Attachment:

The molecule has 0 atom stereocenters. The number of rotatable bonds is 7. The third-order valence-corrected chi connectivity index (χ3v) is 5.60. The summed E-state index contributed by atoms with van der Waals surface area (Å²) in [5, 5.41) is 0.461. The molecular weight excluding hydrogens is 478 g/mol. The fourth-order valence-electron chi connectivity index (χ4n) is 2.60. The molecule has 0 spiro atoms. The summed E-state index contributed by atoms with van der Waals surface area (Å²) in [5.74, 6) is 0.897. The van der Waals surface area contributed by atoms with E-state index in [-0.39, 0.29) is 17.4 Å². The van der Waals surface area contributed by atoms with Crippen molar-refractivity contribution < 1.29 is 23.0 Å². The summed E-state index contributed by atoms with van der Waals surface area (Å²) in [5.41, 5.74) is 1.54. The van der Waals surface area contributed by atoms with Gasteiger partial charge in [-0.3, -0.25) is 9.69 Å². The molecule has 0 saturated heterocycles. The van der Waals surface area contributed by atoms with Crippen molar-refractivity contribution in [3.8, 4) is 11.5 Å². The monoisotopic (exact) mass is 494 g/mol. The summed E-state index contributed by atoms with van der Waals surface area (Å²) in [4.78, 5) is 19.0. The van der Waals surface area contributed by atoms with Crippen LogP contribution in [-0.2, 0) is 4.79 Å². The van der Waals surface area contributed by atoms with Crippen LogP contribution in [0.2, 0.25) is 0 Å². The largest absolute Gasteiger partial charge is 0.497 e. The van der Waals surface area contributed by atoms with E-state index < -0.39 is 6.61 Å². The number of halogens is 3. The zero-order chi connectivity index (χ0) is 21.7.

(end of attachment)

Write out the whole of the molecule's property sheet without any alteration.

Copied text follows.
The molecule has 0 atom stereocenters. The number of rotatable bonds is 7. The third-order valence-corrected chi connectivity index (χ3v) is 5.60. The summed E-state index contributed by atoms with van der Waals surface area (Å²) in [5, 5.41) is 0.461. The molecular weight excluding hydrogens is 478 g/mol. The fourth-order valence-electron chi connectivity index (χ4n) is 2.60. The molecule has 0 spiro atoms. The summed E-state index contributed by atoms with van der Waals surface area (Å²) in [5.74, 6) is 0.897. The van der Waals surface area contributed by atoms with E-state index in [-0.39, 0.29) is 17.4 Å². The van der Waals surface area contributed by atoms with Crippen molar-refractivity contribution < 1.29 is 23.0 Å². The summed E-state index contributed by atoms with van der Waals surface area (Å²) in [5.41, 5.74) is 1.54. The van der Waals surface area contributed by atoms with Gasteiger partial charge in [-0.3, -0.25) is 9.69 Å². The molecule has 0 saturated heterocycles. The van der Waals surface area contributed by atoms with Crippen molar-refractivity contribution in [3.8, 4) is 11.5 Å². The monoisotopic (exact) mass is 494 g/mol. The summed E-state index contributed by atoms with van der Waals surface area (Å²) in [4.78, 5) is 19.0. The van der Waals surface area contributed by atoms with Crippen LogP contribution in [-0.2, 0) is 4.79 Å². The van der Waals surface area contributed by atoms with Crippen LogP contribution in [0.2, 0.25) is 0 Å². The largest absolute Gasteiger partial charge is 0.497 e. The van der Waals surface area contributed by atoms with E-state index < -0.39 is 6.61 Å². The number of halogens is 3. The zero-order chi connectivity index (χ0) is 21.7.